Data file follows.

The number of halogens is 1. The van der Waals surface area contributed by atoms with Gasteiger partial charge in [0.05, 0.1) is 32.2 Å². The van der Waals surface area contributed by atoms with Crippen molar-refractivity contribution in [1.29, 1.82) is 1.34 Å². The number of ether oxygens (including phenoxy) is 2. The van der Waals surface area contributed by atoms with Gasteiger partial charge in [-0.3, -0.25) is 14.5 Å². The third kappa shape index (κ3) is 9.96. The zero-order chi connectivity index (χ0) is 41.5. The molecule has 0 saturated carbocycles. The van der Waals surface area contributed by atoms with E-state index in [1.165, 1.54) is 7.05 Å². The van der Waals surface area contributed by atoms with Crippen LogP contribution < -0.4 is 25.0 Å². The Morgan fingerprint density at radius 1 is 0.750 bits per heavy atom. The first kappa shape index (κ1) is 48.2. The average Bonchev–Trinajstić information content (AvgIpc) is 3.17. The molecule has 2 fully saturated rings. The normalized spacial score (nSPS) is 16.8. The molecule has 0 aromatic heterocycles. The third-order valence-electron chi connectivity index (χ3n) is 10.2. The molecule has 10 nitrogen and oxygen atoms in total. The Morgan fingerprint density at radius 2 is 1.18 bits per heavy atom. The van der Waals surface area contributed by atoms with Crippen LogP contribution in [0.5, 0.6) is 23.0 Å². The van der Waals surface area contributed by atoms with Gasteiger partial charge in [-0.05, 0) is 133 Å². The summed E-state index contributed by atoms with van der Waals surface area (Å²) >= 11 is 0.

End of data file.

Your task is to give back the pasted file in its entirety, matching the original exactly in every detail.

The number of halogens is 1. The van der Waals surface area contributed by atoms with Gasteiger partial charge in [0.05, 0.1) is 32.2 Å². The van der Waals surface area contributed by atoms with Crippen molar-refractivity contribution in [1.29, 1.82) is 1.34 Å². The number of ether oxygens (including phenoxy) is 2. The van der Waals surface area contributed by atoms with Gasteiger partial charge in [-0.3, -0.25) is 14.5 Å². The third kappa shape index (κ3) is 9.96. The zero-order chi connectivity index (χ0) is 41.5. The molecule has 0 saturated carbocycles. The van der Waals surface area contributed by atoms with E-state index in [1.165, 1.54) is 7.05 Å². The van der Waals surface area contributed by atoms with Crippen LogP contribution < -0.4 is 25.0 Å². The Morgan fingerprint density at radius 1 is 0.750 bits per heavy atom. The first kappa shape index (κ1) is 48.2. The average Bonchev–Trinajstić information content (AvgIpc) is 3.17. The molecule has 2 fully saturated rings. The normalized spacial score (nSPS) is 16.8. The molecule has 0 aromatic heterocycles. The third-order valence-electron chi connectivity index (χ3n) is 10.2. The molecule has 10 nitrogen and oxygen atoms in total. The Morgan fingerprint density at radius 2 is 1.18 bits per heavy atom. The van der Waals surface area contributed by atoms with Crippen LogP contribution in [0.5, 0.6) is 23.0 Å². The van der Waals surface area contributed by atoms with Gasteiger partial charge in [-0.05, 0) is 133 Å². The summed E-state index contributed by atoms with van der Waals surface area (Å²) >= 11 is 0.